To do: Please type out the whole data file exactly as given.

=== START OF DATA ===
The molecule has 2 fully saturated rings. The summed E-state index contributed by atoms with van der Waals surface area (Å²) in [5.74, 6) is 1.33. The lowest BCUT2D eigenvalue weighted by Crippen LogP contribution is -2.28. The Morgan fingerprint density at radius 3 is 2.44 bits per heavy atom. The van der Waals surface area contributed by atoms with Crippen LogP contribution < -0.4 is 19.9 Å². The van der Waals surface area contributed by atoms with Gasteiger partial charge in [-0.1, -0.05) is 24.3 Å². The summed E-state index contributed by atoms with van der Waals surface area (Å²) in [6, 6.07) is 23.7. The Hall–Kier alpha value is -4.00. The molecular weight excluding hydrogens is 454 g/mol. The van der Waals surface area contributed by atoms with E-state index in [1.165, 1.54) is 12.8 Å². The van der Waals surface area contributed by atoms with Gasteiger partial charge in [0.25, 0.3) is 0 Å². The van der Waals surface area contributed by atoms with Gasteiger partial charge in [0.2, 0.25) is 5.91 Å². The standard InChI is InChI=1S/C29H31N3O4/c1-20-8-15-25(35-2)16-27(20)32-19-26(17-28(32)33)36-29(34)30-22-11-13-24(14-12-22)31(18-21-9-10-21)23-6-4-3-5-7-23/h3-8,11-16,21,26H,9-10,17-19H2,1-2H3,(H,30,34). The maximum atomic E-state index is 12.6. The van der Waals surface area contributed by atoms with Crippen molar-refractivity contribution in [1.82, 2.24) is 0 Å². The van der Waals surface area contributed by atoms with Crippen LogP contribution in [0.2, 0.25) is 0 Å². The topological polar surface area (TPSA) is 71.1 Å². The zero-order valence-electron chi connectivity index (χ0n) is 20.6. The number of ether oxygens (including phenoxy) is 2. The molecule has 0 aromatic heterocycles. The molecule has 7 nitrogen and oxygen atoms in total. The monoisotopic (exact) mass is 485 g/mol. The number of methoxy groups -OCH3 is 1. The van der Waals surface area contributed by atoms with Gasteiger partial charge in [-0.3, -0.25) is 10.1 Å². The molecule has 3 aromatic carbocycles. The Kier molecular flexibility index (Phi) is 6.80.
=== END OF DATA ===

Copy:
The molecule has 2 fully saturated rings. The summed E-state index contributed by atoms with van der Waals surface area (Å²) in [5.74, 6) is 1.33. The lowest BCUT2D eigenvalue weighted by Crippen LogP contribution is -2.28. The Morgan fingerprint density at radius 3 is 2.44 bits per heavy atom. The van der Waals surface area contributed by atoms with Crippen LogP contribution < -0.4 is 19.9 Å². The van der Waals surface area contributed by atoms with Gasteiger partial charge in [-0.1, -0.05) is 24.3 Å². The summed E-state index contributed by atoms with van der Waals surface area (Å²) in [6, 6.07) is 23.7. The Hall–Kier alpha value is -4.00. The molecular weight excluding hydrogens is 454 g/mol. The van der Waals surface area contributed by atoms with E-state index in [1.165, 1.54) is 12.8 Å². The van der Waals surface area contributed by atoms with Gasteiger partial charge in [0.25, 0.3) is 0 Å². The van der Waals surface area contributed by atoms with Gasteiger partial charge in [0.2, 0.25) is 5.91 Å². The standard InChI is InChI=1S/C29H31N3O4/c1-20-8-15-25(35-2)16-27(20)32-19-26(17-28(32)33)36-29(34)30-22-11-13-24(14-12-22)31(18-21-9-10-21)23-6-4-3-5-7-23/h3-8,11-16,21,26H,9-10,17-19H2,1-2H3,(H,30,34). The maximum atomic E-state index is 12.6. The van der Waals surface area contributed by atoms with Crippen molar-refractivity contribution in [1.82, 2.24) is 0 Å². The van der Waals surface area contributed by atoms with Crippen LogP contribution in [0.2, 0.25) is 0 Å². The topological polar surface area (TPSA) is 71.1 Å². The zero-order valence-electron chi connectivity index (χ0n) is 20.6. The number of ether oxygens (including phenoxy) is 2. The molecule has 0 aromatic heterocycles. The molecule has 7 nitrogen and oxygen atoms in total. The monoisotopic (exact) mass is 485 g/mol. The number of methoxy groups -OCH3 is 1. The van der Waals surface area contributed by atoms with Gasteiger partial charge in [-0.3, -0.25) is 10.1 Å². The molecule has 3 aromatic carbocycles. The Kier molecular flexibility index (Phi) is 6.80.